1984 Part 3, Chapters 5-6
Winston is in room 101 of the Ministry of Love. He can see only two small tables straight in front of him, covered with green baize. He is strapped into a chair, so tightly that he cannot move a muscle. His head is gripped from behind by a kind of pad. O'Brien comes in and reminds him that he already knows what is in Room 101. Everyone knows what is in room 101; it is the worst thing in the world.
A guard enters and puts an oblong wire cage on the table further away from Winston. Fixed to the front is something that looks like a fencing mask, the concave side facing outward to be fitted on to someone's face. The cage is divided into two compartments, each containing a live rat.
O'Brien knows Winston's deepest fear. Winston is frozen in terror. O'Brien reminds him of the panic he used to have in his dreams, visions of something unimaginably terrible on the other side of a black wall. Pain, O'Brien says, is not enough; sometimes people will stand out against pain, but for everyone there is a terror they cannot withstand. Faced with the rats, Winston will have no choice but to give in to control by The Party.
O'Brien picks up the cage and brings it to the nearer table. The rats are huge. O'Brien speaks of how they eat flesh, attack babies and the sick or dying, leap onto the face and attack the eyes, or burrow through the cheeks to eat the tongue. Winston almost faints in fear. He can smell the foul, musty odor of the rats. The cage is coming nearer. O'Brien plans to attach the mask to Winston's head and open the interior cage door so that the rats can attack his face. As O'Brien approaches, Winston can only think of shielding himself from the rats with the living body of another person. O'Brien brings them closer and closer.
Suddenly Winston understands that there is one person in the world to whom he can transfer his punishment. He shouts frantically over and over,
He feels as if he is falling from a great distance, and he hears O'Brien closing the cage door instead of opening it.
After being released, Winston is sitting in the Chestnut Tree Café. It is almost empty and it is three o'clock in the afternoon. Now and again he glances up at the vast poster of Big Brother facing him from the opposite wall. A waiter brings him more Victory Gin with cloves.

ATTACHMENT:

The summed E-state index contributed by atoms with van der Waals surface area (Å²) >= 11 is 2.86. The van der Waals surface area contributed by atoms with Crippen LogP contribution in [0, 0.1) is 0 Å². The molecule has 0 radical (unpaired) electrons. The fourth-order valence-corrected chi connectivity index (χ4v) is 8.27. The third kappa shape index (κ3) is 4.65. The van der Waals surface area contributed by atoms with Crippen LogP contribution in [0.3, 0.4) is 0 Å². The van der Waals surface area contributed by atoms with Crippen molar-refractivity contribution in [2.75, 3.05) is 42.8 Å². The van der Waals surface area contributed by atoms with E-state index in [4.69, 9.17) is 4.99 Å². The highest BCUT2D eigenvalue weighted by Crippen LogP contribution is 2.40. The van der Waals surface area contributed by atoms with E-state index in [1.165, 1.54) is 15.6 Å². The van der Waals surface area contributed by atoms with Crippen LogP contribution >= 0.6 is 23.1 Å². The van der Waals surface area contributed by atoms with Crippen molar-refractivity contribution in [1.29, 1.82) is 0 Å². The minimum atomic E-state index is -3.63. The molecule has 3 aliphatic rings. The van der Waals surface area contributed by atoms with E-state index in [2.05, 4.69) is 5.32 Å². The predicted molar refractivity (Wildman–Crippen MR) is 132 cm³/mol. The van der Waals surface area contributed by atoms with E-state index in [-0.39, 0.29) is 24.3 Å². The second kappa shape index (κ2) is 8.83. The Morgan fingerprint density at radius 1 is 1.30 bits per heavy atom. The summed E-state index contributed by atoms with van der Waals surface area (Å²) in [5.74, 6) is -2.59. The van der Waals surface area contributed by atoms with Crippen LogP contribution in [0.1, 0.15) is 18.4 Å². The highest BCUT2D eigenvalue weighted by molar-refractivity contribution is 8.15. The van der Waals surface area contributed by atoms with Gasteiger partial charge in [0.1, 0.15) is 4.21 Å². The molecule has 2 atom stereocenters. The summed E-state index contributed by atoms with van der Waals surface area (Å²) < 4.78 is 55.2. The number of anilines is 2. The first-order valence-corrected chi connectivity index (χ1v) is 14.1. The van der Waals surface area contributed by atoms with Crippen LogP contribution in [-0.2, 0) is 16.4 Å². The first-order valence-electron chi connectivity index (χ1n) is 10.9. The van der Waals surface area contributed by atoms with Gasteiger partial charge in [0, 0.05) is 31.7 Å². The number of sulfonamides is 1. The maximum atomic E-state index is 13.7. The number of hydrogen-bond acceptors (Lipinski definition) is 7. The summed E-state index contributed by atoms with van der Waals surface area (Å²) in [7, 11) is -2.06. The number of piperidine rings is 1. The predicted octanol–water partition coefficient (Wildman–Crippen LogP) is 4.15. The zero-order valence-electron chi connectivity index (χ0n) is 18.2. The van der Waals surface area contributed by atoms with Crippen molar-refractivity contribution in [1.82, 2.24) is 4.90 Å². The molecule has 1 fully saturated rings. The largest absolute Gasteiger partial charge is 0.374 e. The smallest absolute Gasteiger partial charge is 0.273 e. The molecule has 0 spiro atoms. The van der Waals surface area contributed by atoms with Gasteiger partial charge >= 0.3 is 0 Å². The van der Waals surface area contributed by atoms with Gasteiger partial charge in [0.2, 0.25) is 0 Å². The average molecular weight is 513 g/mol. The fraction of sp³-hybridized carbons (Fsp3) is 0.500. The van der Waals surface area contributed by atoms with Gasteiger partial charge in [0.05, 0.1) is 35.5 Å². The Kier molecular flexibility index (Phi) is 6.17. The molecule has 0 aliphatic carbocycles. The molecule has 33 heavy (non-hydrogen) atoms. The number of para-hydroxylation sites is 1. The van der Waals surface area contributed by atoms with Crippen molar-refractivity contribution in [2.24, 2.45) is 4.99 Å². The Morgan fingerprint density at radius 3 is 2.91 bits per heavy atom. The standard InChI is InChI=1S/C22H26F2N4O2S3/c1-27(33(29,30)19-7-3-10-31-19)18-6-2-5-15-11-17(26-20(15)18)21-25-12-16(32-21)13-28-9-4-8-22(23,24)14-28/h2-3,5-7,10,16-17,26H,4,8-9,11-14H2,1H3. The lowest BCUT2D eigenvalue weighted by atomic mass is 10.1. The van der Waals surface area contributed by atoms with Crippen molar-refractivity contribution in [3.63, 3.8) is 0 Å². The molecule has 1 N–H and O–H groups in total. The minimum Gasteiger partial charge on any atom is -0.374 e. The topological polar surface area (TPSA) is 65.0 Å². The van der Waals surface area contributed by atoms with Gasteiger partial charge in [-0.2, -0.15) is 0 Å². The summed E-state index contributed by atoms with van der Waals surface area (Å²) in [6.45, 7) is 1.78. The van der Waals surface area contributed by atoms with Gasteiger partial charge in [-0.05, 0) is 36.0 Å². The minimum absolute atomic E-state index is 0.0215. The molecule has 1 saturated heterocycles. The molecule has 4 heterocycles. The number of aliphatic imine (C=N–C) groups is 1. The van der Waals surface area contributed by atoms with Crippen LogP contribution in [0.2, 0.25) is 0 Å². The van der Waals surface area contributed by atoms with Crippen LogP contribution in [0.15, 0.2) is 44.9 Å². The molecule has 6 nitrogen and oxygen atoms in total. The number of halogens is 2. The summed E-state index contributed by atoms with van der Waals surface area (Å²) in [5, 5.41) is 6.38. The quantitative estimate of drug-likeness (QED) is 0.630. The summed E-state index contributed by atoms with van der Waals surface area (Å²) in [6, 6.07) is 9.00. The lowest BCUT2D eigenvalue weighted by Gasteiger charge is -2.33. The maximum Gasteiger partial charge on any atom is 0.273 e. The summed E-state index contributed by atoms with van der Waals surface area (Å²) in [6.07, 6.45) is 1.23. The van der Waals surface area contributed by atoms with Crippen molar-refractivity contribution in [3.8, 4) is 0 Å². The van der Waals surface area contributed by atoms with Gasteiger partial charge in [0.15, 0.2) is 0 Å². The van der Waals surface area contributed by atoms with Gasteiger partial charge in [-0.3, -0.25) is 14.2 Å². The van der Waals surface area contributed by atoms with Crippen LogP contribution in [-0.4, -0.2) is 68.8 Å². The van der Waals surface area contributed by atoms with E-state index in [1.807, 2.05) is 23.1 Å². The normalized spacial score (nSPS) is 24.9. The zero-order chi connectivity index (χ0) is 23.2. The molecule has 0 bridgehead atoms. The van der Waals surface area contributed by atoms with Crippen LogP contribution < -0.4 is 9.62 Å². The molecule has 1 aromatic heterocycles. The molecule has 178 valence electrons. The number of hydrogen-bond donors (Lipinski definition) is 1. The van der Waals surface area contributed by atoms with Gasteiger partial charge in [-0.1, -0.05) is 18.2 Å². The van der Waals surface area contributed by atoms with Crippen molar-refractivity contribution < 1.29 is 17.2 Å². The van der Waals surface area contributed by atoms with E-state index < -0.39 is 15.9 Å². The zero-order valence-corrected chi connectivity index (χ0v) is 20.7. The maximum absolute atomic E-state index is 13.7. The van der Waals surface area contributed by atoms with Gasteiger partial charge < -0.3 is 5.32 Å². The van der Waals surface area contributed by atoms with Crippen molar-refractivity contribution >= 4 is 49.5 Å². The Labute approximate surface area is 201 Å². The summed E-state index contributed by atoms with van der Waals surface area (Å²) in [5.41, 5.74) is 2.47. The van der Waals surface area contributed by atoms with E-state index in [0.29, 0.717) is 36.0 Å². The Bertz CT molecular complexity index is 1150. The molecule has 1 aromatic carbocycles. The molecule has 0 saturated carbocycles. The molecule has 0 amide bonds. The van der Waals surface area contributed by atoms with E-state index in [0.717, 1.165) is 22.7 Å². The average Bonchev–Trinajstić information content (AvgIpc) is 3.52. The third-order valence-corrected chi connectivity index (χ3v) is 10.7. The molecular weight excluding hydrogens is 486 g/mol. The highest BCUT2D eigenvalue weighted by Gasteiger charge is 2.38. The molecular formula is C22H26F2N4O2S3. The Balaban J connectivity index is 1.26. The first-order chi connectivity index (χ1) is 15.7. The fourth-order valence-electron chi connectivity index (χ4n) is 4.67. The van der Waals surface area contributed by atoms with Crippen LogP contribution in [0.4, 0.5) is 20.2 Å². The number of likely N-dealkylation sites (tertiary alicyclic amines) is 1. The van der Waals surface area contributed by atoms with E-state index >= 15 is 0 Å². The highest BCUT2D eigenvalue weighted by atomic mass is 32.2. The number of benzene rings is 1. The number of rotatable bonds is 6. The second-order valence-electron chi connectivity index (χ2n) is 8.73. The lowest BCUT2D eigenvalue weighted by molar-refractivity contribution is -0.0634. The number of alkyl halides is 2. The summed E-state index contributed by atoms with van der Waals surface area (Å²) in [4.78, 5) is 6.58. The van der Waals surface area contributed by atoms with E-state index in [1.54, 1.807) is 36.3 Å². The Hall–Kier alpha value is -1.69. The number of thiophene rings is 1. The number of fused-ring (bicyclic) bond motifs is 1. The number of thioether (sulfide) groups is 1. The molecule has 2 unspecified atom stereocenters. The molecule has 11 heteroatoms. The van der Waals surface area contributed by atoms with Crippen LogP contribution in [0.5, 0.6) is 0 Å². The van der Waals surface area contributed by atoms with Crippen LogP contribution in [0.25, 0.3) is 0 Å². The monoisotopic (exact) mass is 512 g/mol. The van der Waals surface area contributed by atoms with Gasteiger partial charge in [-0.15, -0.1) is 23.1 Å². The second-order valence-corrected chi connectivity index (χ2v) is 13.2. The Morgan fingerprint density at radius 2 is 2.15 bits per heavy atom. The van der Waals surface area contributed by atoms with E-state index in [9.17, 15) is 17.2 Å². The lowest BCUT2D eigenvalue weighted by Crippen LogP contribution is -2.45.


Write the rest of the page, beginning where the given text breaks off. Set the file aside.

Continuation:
The telescreen is showing news about the war. Excitement flares in Winston, only to fade away. Nowadays he can only focus his mind on any one subject for a few minutes at a time. He has gotten fatter since they released him, his nose and cheeks a deeper shade of red. He spends most of his time in the café, playing chess with himself and following current events written in "The Times." Winston ponders different strategies to win the war. When not drinking large amounts of gin, he occasionally shows up to do a little work on a sub-committee of a sub-committee, where he has been give a pointless job.
Almost unconsciously, Winston traces in the dust on the table, "2+2=5."
Julia had once said, "They can't get inside you." She had been wrong.
"There were things, your own acts, from which you could not recover. Something was killed in your breast; burnt out, cauterized out." Part 3, Chapter 6, pg. 293
By chance, he met Julia in the park. They had almost passed each other, when Winston turned and followed. She walked to a clump of shrubs and stopped. Her face was sallow and there was a scar across her forehead and temple. He clasped his arm around her waist, which seemed thick and stiff. She made no response.
They walked back to the grass and sat in iron chairs. Admitting their betrayal in Room 101, Winston and Julia looked at each other with indifference. They did not see each other again.
Suddenly, as Winston sits in the café, a trumpet call draws attention to the telescreen. Victory is announced. Winston is moved to tears. He sits in a blissful dream-state, feeling the final change in himself. He imagines himself in the Ministry of Love - innocent, where all is forgiven. He imagines himself walking down a corridor, the long-hoped-for bullet entering his brain.
"But it was all right, everything was all right, the struggle was finished. He had won the victory over himself. He loved Big Brother." Part 3, Chapter 6, pg. 300